I am delighted to hear from yet another “night terrors” sufferer who finds that keeping a light on either helps to prevent an episode, or has a calming effect during an event. Leaving a light on is not a well known “treatment” for night terrors, and it certainly is welcome news to anyone who experiences these bizarre “attacks.”
Night terrors often are confused for nightmares, but the two arousals from sleep actually are not related. Nightmares occur during dreaming or REM sleep, and usually have long plot lines involving chase, attack or other distress. Nightmares also usually are remembered vividly, as we are forced into an abrupt awakening at their conclusion.
Night terrors, on the other hand, occur during very deep, non-dreaming sleep (usually in the first three hours of sleep), and typically are characterized by a single, dominating feeling or dream image. The sufferer of a night terror may feel like the walls are collapsing and that he is in danger of being crushed. Or, like yourself, she may see spiders or someone in the room. Night terrors, however, most often are not recalled, because usually the sufferer never fully awakens during the event.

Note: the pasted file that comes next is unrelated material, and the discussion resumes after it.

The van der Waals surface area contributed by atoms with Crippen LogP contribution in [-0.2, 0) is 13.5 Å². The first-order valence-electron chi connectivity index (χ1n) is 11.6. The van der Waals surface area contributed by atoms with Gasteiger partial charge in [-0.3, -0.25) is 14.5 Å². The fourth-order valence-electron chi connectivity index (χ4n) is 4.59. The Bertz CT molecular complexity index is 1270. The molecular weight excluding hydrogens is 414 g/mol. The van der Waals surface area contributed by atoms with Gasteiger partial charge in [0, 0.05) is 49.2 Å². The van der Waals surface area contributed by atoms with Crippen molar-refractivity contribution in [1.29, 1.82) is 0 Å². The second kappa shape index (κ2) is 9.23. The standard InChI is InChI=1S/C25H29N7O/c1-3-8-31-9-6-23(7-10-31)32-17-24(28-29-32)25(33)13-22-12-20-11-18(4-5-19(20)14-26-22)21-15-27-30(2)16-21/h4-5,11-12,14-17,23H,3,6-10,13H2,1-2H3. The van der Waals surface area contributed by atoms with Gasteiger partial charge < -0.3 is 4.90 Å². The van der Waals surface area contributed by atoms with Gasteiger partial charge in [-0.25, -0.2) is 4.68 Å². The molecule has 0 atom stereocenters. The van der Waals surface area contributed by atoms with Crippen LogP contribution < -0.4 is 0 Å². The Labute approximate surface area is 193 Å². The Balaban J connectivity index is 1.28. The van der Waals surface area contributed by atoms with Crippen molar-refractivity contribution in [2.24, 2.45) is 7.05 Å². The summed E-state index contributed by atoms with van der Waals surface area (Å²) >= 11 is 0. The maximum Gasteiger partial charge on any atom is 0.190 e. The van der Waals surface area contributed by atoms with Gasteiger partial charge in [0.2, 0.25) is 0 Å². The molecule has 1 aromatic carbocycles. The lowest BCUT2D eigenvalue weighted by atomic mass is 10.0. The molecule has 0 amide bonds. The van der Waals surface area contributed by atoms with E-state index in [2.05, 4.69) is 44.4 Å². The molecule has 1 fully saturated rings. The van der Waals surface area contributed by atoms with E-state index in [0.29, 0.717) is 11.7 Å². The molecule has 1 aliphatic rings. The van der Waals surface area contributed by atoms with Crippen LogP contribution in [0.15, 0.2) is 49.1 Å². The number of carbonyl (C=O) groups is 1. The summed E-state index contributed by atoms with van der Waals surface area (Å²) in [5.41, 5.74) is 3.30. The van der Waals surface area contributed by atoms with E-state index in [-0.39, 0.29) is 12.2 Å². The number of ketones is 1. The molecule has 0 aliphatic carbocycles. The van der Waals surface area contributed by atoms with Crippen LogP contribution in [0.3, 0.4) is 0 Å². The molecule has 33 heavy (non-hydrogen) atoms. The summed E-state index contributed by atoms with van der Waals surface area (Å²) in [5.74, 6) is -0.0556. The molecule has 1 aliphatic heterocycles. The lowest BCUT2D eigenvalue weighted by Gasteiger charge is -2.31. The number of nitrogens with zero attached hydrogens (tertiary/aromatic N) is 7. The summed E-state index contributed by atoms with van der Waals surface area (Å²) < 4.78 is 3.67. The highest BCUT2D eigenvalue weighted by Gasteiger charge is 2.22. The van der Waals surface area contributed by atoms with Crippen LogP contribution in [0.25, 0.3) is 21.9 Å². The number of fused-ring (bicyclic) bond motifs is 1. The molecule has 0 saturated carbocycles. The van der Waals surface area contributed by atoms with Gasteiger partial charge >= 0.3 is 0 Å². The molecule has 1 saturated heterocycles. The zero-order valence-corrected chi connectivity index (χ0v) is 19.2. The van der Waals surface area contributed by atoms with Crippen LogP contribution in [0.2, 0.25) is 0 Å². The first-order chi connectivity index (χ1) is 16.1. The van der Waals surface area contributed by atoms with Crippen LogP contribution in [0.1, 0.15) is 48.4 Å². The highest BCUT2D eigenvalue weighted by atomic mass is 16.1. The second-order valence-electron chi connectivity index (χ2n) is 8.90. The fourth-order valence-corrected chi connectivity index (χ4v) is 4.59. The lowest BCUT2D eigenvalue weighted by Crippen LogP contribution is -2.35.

Night terrors occur when the brain gets stuck, as it were, between sleeping and waking. Part of the brain wakes up—this is the arousal we see—while the other part remains deeply asleep. This awake/asleep state explains the confusion and disorientation of people during a night terror, and it explains why it is so difficult to wake them to calm them. (They’re very deeply asleep!) Indeed, much of the panic of a night terror appears to be caused by the disorientation of this “half-awake, half-asleep” state, which often is relieved by light.
For more information on night terrors, please visit the Walking, Talking & Terrors page, where you will find links to specialty websites about night terrorsand also some recommended books on the subject. In the meantime, it appears you are in very good hands with your supportive fiance. Congratulations—and don’t forget to leave a light on!
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